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Engineering camp for CPS students teaches problem solving, leadership

Teachers and student mentors lead the three-day camp for middle schoolers.

CPS students Mae Ban (left) and Sammy McDermott work on their team’s robot at Friedrich Von Steuben Metropolitan Science Center on Wednesday.
Megan Nagorzanski/Sun-Times

Laila Mendez, 17, had taken engineering for three years at school but felt her voice as a young woman was overpowered.

“In all those groups that I was in, it was mostly men and then me,” she said. “I would do all the work, and the men would take all the credit.”

So she and four other Von Steuben Metropolitan Science Center students created the Made By Women club. They wanted other girls at her school to know that STEM isn’t just for men.

“We’re going to do outreach programs, so going to younger girls and tell them, ‘You can be engineers,’ because back then, we never were told we can go into the STEM fields. So I feel like it’s important that they have good, like role models in high school,” Mendez said.

Mendez and other teens who helped start the club are serving as student mentors at an engineering and robotics camp being held this week at Von Steuben Metropolitan Science Center. The three-day program aims to expose Chicago Public School middle schoolers to STEM fields as well as create mentorship opportunities for high schoolers.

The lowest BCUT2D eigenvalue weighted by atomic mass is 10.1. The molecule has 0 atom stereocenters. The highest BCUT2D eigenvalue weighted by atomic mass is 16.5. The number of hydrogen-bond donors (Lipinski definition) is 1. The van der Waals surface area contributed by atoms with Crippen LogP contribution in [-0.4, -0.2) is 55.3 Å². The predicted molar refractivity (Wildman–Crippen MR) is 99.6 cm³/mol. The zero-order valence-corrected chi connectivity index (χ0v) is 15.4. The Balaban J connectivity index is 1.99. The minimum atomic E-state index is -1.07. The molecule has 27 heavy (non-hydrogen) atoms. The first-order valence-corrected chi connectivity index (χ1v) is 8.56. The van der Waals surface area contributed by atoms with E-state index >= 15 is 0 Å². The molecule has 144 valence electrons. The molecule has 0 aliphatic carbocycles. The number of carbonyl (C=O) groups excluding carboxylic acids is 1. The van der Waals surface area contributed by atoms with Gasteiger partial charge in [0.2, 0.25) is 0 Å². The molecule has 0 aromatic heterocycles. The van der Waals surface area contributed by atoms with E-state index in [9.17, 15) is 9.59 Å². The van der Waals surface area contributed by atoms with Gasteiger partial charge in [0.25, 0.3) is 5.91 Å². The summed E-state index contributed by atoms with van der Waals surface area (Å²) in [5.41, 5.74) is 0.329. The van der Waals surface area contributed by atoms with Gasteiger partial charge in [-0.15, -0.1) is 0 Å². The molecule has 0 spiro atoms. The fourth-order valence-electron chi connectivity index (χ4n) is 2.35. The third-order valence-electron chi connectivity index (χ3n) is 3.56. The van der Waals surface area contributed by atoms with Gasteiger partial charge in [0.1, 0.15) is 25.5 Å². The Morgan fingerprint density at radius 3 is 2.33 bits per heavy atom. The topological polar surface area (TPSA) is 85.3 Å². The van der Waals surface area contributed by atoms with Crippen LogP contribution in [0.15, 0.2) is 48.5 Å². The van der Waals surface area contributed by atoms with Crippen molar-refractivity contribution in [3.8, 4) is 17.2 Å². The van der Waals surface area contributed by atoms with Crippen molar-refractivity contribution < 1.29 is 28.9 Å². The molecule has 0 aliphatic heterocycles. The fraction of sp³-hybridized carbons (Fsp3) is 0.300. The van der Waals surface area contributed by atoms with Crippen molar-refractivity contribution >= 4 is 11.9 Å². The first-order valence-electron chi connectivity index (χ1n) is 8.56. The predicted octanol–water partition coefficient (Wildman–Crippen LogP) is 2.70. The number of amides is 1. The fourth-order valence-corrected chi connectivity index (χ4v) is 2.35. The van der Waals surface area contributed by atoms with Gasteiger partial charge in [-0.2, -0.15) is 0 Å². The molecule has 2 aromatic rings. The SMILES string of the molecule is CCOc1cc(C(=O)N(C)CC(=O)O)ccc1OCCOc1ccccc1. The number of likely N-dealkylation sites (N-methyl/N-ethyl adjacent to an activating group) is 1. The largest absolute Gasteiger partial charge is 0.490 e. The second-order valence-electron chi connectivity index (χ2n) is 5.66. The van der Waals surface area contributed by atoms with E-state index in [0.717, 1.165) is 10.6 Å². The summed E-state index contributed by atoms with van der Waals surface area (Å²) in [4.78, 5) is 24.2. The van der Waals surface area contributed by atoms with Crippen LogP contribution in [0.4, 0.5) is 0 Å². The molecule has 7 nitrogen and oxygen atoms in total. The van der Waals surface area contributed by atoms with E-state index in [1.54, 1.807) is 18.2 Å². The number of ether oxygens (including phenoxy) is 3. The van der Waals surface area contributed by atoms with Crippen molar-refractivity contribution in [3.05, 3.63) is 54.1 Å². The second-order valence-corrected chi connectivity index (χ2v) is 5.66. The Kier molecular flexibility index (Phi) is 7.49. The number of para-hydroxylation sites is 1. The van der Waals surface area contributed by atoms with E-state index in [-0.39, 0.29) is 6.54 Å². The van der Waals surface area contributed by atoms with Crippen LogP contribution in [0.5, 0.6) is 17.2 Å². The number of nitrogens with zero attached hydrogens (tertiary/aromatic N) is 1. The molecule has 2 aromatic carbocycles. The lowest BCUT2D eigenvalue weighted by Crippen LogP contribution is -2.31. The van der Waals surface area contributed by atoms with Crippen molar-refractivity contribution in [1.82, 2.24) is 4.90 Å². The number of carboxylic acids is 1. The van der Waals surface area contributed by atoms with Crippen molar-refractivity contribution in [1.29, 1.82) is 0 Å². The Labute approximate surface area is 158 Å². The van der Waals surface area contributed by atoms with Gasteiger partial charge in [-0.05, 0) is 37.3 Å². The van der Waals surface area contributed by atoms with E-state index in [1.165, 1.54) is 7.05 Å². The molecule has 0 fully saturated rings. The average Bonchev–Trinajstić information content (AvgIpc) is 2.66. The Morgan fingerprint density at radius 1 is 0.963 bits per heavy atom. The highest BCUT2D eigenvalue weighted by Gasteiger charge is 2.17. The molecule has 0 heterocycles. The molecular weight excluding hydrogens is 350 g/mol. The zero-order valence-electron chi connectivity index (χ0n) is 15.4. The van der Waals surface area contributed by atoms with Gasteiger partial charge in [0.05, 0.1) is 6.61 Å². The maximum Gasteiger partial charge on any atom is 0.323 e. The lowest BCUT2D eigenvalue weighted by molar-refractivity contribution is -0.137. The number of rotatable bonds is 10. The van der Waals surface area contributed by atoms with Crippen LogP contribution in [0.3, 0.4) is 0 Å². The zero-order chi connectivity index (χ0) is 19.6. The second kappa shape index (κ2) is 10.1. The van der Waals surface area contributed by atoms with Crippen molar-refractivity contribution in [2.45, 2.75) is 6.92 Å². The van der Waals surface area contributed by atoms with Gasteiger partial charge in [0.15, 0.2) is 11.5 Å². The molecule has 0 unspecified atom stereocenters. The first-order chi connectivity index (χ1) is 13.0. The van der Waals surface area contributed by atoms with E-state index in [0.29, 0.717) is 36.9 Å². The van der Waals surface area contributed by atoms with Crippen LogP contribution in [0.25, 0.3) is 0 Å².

Von Steuben Principal Jennifer Sutton said exposing students to STEM outside of the classroom is “incredibly important” because many students don’t even know a career in a STEM field is an option.

“How do you know what you want to explore when you don’t have an idea of what it actually looks like in a career?” Sutton said.

Olivia Kocot (from left), Mary Henning, Ailene Rodriguez and Laila Mendez pose with a robot. The girls are founding members of Made By Women, a STEM-oriented club for young women at Von Steuben Metropolitan Science Center.
Megan Nagorzanski/Sun-Times

Students attending the camp are split into teams and tasked with constructing and programing a robot, which compete on a course built on the last day of camp.

Julio Mendez Sr., one of the camp’s faculty supervisors, is a physics and engineering teacher at Von Steuben and also coaches the school’s robotics teams.

While the student teams worked on their robots earlier this week, Mendez walked over to talk with a group that was troubleshooting their robot after a failed test run. They had already constructed and programmed it, but after doing a test run, the students realized two parts of the robot were creating too much friction and slowed it down. The students discussed possible solutions, many of which included deconstructing the robot.

“That’s engineering,” Mendez said.

At the end of the day, Mendez said the camp is meant to be fun for the students. He sees them enjoying themselves.

“When it’s 12 o’clock and it’s supposed to be over, we have to keep telling them, ‘It’s done, guys. We need to stop. We need to go home.’ They’re in here working all day,” he said.

Like the camp, the Made By Women Club creates a space for young women to gain confidence when working in male-dominated spaces.

Mary Henning, 15, another founding member of club, said her favorite part of the group is being able to “learn how to use different parts of a robot or just building different engineering structures in general.”